Brussels, 09-10 June 2004
1. The Intergovernmental Conference (IGC) is entering into its final phase and its ‘culminating' point at the European Summit on June 17/18. The ETUC is concerned that the political debates about the attribution of powers in the EU institutions might result in neglecting the need to reinforce the social dimension of the constitutional process. We have featured this in demonstrations in Rome last October and on a European wide day of Action on April 2/3. The social achievements of the Convention text, which were welcomed by ETUC, are under constant attack and the IGC might end up with a compromise at the lowest common denominator - well known from former IGCs. In fact it was criticism of this process for being untransparent and undemocratic, which had led to the introduction of the Convention method to formulate the new Constitution.
2. One of the main cornerstones of the new Constitution - the Charter of Fundamental Rights (Part II) - is under attack. The intention is to render the Charter as having little more than declaratory status with no practical capacity to support and strengthen workers' rights. This strategy was observed during the Convention and has been evident in the IGC process. To continue the salami tactic activities on these lines after so many compromises which were made against the will of most members of the Convention and Governments in the Intergovernmental Conference is not acceptable. Maintaining the Charter is therefore a primary goal for the ETUC.
3. Without re-opening the general debates on Parts I and II, the ETUC needs also to reiterate its main demands concerning Part III:
- consistency between Parts I and III in respect of the social objectives (‘full employment', ‘social market economy');
- recognition of the specific role of social partners and social dialogue not only in Part I but also in Part III in conjunction with effective access to the European Court of Justice;
- no regression in respect of the existing EC Treaty, in particular in the horizontal social clause introducing Part III;
- strengthening of economic governance;
- proper recognition of services of general interest.
4. These main demands have not yet been taken into account, but on the contrary several points are being changed in order to weaken the social content of the Draft Constitution in particular, (the introduction of ‘price stability' as one of the predominant objectives of the Union comes before ‘social market economy). Nonetheless, some governments are aware of the crucial importance of the maintenance of the social dimension of the EU and importantly, France, has asked for a reinforcement of the Article on Social Partners. The attacks however continue.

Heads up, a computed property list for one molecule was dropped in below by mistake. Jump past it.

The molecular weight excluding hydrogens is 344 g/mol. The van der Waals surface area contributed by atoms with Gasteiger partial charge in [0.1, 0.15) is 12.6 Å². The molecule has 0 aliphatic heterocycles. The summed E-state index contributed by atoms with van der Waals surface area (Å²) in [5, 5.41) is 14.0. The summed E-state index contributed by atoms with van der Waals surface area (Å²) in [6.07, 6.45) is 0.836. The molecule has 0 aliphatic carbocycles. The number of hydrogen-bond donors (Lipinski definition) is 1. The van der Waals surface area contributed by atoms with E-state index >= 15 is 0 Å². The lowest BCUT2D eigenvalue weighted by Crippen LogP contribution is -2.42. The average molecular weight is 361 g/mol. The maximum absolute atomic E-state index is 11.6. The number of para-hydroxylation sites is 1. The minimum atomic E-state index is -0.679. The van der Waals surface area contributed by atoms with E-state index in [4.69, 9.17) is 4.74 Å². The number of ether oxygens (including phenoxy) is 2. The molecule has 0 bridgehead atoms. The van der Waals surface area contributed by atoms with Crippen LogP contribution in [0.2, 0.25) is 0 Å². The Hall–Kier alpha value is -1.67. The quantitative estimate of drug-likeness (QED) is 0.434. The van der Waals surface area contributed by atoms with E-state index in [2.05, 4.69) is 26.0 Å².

5. Trade unionists all over Europe are deeply concerned that some Governments are currently opposing every positive European initiative in the social field. Meanwhile, trade union leaders and trade unionists who are seeking to encourage participation in the forthcoming European elections face the ground cut-away from underneath them as the social dimension of the European Union, on which trade union support in Europe has been based, appears to be under continuous attack from some Governments and from the business side too.
6. The ETUC, therefore, urges the Heads of States and of Governments to take ETUC demands into account and to fulfil them to the largest possible extent, as well as to reflect carefully on what is at stake and to understand the real frustration and growing disappointment in the European trade union world. Governments must be aware of the risk of a strong reaction building up among the working peoples of Europe as well as pensioners if the Constitution is unsatisfactory on social questions.
The European trade union movement - and we are convinced the peoples of Europe too - will only give back enthusiastic support to a constitution that strengthens the European Social Model, balances the dynamism of the economy with solidarity, and provides protection for workers, consumers and the environment from the destructive forces that unregulated capitalism can unleash. We need to create a people's Europe not a business Europe and to strengthen the European Social Model.
The ETUC is arranging a special meeting in early July to address the outcome of the Intergovernmental Conference.